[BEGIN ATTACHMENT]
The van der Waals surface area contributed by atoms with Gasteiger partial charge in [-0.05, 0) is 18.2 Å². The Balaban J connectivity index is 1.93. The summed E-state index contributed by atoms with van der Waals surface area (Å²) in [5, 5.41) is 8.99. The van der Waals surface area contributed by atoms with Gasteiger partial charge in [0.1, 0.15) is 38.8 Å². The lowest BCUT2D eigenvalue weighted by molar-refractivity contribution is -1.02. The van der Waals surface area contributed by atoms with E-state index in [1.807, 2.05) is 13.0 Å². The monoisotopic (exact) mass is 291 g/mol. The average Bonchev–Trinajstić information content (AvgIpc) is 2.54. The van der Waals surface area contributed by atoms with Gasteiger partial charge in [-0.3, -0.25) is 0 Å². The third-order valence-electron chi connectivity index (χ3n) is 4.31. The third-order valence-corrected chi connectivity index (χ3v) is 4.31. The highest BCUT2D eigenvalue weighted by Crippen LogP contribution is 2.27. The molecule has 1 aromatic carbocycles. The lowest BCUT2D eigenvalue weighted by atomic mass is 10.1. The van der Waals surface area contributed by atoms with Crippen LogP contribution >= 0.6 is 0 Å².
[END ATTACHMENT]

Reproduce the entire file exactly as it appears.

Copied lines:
The van der Waals surface area contributed by atoms with Gasteiger partial charge in [-0.05, 0) is 18.2 Å². The Balaban J connectivity index is 1.93. The summed E-state index contributed by atoms with van der Waals surface area (Å²) in [5, 5.41) is 8.99. The van der Waals surface area contributed by atoms with Gasteiger partial charge in [0.1, 0.15) is 38.8 Å². The lowest BCUT2D eigenvalue weighted by molar-refractivity contribution is -1.02. The van der Waals surface area contributed by atoms with E-state index in [1.807, 2.05) is 13.0 Å². The monoisotopic (exact) mass is 291 g/mol. The average Bonchev–Trinajstić information content (AvgIpc) is 2.54. The van der Waals surface area contributed by atoms with Gasteiger partial charge in [-0.3, -0.25) is 0 Å². The third-order valence-electron chi connectivity index (χ3n) is 4.31. The third-order valence-corrected chi connectivity index (χ3v) is 4.31. The highest BCUT2D eigenvalue weighted by Crippen LogP contribution is 2.27. The molecule has 1 aromatic carbocycles. The lowest BCUT2D eigenvalue weighted by atomic mass is 10.1. The van der Waals surface area contributed by atoms with Crippen LogP contribution >= 0.6 is 0 Å².